Preparing for and riding out Arizona flash floods
The weeks of July 19 and 26, 2021, were wet ones for Arizona. The rain came down hard for hours. KVOA News in Tucson reported July 30 that “July 2021 has officially become the all-time wettest month in history. (Records go back to 1894). The extreme rain and dry soil were the perfect combinations for flash floods to occur – and they did, all over our state.
The National Weather Service reports that in 2020, flooding claimed 57 lives in the U.S. Between 2010 and 2020, flash floods averaged 94 deaths a year, tied with tornadoes and heat for most weather-related deaths.
In Arizona, rain is often met with cheer because of the moisture and cooler temperatures that come with it. Yet, monsoon storms can pack a punch and generate flooding that develops at speeds catching most people off guard. An arroyo (dry creek bed) can flood in a flash, thus the term “flash flood.”
There are many things you can do to ensure your safety before the storm starts.
Before flooding occurs: Not sure if your area is susceptible or has a history of flooding? Visit FEMA’s Flood Map Service Center to find out. Call your insurance agent and ask about your property’s coverage.
In addition to protecting your property, keep vital documents in waterproof containers, move valuables to higher levels, and ensure your drains and gutters are not clogged.
If you are in a potential flood zone, get your hands on sandbags. They are available at most major hardware stores. Fire departments may have them as well.
Make sure your car is ready to go, too. Keep a spare battery, jumper cables, motor oil, jack, tire patch kit, and windshield wipers within easy access. See Romey’s Vehicle Preparedness Checklist for guidance.
Rosie’s Bug-Out Bag will come in handy for any reason you may have to bug out quickly and for longer than a day or two.
Just in case calamity strikes, you will need access to clean water, food, and other basic needs. Rosie’s Home Preparedness Guide will walk you through preparing everything you need at home.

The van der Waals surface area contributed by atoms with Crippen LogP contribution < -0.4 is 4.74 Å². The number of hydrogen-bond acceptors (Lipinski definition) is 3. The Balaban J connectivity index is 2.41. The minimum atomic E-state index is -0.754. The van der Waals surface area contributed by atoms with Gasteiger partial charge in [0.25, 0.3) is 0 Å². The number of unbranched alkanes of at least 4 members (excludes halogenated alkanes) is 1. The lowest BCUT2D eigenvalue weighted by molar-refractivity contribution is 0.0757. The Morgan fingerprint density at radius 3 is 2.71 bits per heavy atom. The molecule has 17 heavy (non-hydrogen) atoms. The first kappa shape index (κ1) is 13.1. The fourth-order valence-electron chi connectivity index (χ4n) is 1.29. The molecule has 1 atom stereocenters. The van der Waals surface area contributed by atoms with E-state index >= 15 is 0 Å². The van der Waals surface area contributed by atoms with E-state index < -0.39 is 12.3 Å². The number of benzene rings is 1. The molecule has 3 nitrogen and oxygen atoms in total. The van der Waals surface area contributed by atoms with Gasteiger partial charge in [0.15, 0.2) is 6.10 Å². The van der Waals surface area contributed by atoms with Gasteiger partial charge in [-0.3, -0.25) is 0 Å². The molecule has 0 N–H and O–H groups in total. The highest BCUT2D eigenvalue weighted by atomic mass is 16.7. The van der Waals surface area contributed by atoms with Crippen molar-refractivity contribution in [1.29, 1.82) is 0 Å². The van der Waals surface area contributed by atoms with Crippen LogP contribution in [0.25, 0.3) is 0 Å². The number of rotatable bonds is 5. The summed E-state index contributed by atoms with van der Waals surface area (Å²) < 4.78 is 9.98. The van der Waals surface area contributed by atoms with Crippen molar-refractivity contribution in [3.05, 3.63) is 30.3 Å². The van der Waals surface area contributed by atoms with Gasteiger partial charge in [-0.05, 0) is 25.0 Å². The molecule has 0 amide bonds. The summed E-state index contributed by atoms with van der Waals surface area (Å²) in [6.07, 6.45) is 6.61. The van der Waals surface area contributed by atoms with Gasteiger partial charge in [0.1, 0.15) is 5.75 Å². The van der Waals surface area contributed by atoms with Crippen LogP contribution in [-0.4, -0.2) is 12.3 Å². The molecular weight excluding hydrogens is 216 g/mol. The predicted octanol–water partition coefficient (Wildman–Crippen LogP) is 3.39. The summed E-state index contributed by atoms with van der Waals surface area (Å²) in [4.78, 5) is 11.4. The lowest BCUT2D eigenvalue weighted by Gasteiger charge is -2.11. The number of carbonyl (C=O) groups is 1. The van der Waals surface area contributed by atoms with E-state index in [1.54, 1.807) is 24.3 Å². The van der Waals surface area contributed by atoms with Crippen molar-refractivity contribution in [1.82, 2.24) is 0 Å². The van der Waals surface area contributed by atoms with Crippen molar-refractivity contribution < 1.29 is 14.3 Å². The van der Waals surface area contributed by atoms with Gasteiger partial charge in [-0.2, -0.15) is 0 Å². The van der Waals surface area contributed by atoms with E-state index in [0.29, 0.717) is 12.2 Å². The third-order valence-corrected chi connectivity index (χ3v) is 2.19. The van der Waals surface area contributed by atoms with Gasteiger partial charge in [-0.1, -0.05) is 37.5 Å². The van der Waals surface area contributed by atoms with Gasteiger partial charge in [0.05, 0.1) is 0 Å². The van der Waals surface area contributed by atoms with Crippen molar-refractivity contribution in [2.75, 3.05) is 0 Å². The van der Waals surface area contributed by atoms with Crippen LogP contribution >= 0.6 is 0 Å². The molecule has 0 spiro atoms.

Flood watch — Indicates flooding is possible. Stay by a trusted news source to watch for any developments.
Flash flood watch – Flash flooding is possible. Be prepared to move to higher ground or have a plan to do so if flooding occurs.
Flood warning – Flooding is occurring or will occur soon.
Flash flood warning – Flash flood is occurring. Seek higher ground immediately.
During a flooding event
If authorities order evacuations, follow the order. When driving, do not bypass barriers. They are in place to mark areas of flooding that cannot be entered. The Arizona Emergency Information Network suggests if floodwaters rise around your car, abandon the car and move to higher ground if you can do so safely.
Just six inches of moving water can knock you down, and one foot of moving water can sweep your vehicle away. One foot can wash your vehicle away. See “Stupid Motorist Law” below.
After the flooding event
Stay up to date with news and alerts regarding the storm and when it is safe to return to evacuated areas. Continue avoiding moving water and driving unless it is an emergency. Flooded conditions can last long after the cause of flooding has ceased.
Use caution when entering buildings as they may have sustained damage that is not visible. Stay on firm ground. Know the risk of electrocution in flooded areas. Do not approach or touch anything electrical if you are standing in water.
Don’t write these precautions off. Arizona is no stranger to epic flooding events.
Stupid Motorist Law
If you are new to Arizona, you may not have heard about our “Stupid Motorist Law.” It’s a real thing.
Per the law, “A driver of a vehicle who drives the vehicle on a public street or highway that is temporarily covered by a rise in water level, including groundwater or overflow of water, and that is barricaded because of flooding is liable for the expenses of any emergency response that is required to remove from the public street or highway the driver or any passenger in the vehicle that becomes inoperable on the public street or highway or the vehicle that becomes inoperable on the public street or highway, or both.”
In layman’s terms, if you drive into a flooded area that is clearly marked and barricaded, and you need a rescue, you’re footing the rescue bill. Bonus: Your name and face will show up all over the news and social media, and everyone will know you are a “Stupid Motorist.”
Just turn around and find an alternative route. Don’t put yourself, your passengers, or the rescuers in danger.
Play it safe. Be prepared and follow instructions from authorities. Enjoy the rain safely.
Join Rosie on the House every Saturday morning from 8 a.m.-11 a.m. on KTAR News 92.3 FM. If you’d like to send us questions or comments, email mailto:firstname.lastname@example.org. Follow us on Twitter and “Like” us on Facebook. For more do-it-yourself tips, go to rosieonthehouse.com. An Arizona home building and remodeling industry expert since 1988, Rosie Romero is the host of the syndicated Saturday morning Rosie on the House radio program. Call 888-767-4348 with questions and comments.